Several of this week’s readings discuss the relationship of economics with imagined communities and “global flow.” One trend, summed up nicely by Appadurai, holds that “sustained cultural transactions across large parts of the globe…have usually involved the long-distance journey of commodities” (1). In section last week we touched upon the notion of language and information as emergent commodities in our newly transnational world; along the same lines, it’s unsurprising that the advent of the internet has subverted old notions about commodification and international transactions.
I’m thinking specifically of a recent article in the New York Times Magazine about the Chinese “gold farming” industry that thrives on the exchange of virtual commodities (e.g. coins and weapons that characters collect in online games) for real money. This scenario brings to mind the “floating currencies” that global economy necessitates, according to Lee and LiPuma, though “[they] introduced a new level of risk into the system” (205). It seems to me that virtual coinage is the ultimate floating currency, not least because of its strikingly subjective value. You see, gold farming is disarmingly simple but very strange: For 12 hours a day each gold farmer “plays” an MMORPG like World of Warcraft, the escapist fantasy world transformed into a grueling workplace. “Circulation can animate a drive toward social totality,” write Lee and LiPuma, “when labor itself becomes a commodity on the market” (199). But is this type of “cultural transaction” really bringing communities together?
The article also refers to “the contemporary decline of the nation-state” in relation to “the increasingly transnational character of labor and the global mobility of finance capital” (Lee and LiPuma 208). Chinese gold farmers collecting virtual loot to sell online to wealthy, lazy foreign gamers makes an absurd but fitting example.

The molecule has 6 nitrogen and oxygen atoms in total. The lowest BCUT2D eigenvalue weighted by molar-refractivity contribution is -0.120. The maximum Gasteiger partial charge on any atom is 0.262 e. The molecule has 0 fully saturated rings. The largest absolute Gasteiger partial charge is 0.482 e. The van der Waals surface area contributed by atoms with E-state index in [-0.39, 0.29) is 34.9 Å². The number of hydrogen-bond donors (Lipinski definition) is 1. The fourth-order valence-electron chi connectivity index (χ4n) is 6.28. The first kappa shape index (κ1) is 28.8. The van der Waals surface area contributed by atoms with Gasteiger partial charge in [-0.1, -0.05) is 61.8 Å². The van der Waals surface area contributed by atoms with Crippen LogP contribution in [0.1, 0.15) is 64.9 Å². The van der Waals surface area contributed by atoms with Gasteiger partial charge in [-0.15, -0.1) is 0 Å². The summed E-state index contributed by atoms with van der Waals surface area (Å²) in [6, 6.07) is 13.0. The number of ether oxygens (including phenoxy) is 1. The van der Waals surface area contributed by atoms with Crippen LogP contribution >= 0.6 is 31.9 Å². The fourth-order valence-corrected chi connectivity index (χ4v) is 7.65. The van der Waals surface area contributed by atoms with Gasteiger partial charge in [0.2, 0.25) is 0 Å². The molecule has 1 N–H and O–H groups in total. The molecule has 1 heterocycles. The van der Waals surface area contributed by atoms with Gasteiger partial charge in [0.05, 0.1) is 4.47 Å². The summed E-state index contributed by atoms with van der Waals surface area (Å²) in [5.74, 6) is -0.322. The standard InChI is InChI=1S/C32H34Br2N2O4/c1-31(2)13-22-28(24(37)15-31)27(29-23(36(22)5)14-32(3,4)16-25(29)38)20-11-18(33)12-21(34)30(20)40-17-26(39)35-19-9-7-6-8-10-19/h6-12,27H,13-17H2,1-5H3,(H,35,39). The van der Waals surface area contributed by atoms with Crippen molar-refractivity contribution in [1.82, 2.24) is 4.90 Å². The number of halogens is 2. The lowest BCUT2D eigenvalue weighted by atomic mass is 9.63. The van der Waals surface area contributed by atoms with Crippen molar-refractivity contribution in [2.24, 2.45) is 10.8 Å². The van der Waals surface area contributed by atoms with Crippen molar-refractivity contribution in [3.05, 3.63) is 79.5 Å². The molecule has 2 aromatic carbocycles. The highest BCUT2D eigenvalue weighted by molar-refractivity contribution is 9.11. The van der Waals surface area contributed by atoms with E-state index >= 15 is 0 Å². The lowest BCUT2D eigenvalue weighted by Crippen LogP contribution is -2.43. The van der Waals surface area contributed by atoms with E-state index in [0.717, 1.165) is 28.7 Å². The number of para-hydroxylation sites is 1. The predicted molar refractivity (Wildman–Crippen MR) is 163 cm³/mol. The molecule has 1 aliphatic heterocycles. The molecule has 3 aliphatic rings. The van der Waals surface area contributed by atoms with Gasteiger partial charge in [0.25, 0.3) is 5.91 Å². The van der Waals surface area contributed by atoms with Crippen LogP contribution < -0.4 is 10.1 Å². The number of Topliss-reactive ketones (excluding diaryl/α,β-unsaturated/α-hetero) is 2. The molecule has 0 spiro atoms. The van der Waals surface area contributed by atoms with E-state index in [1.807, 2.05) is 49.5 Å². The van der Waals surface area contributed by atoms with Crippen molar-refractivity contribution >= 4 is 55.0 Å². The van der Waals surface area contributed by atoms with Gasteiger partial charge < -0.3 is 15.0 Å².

Lee and LiPuma write of “the social imaginary of the market…[which] combines buying and selling with formalized models of contract and exchange” (196), citing both the stock market and the older marketplaces “of mercantile history” (197). Today the online economy also garners its share of attention: in modern markets like eBay and Craigslist, consumers use neo-banks like PayPal to purchase commodities like virtual weapons. Though barely resembling marketplaces of the past, it serves the same function; in that respect the internet hearkens back, surprisingly, to a historical model. It is perhaps significant to note that the popular MMORPGs of gold farming fame tend to eschew futuristic world-building for fantasy landscapes evoking the distant past. The internet more than any other medium in history allows for the speedy international exchange of new ideas and goods, yet it has proved fertile ground for nostalgia. Indeed, Appadurai links “the politics of nostalgia [with] the postmodern commodity sensibility” (4), and later he uses the term “mediascape” to describe “proto-narratives of possible lives, fantasies” (9).
These days, what constitutes a commodity? Books and newspapers? Language and information? Digital weaponry? Labor? What about nostalgia and fantasy? You tell me.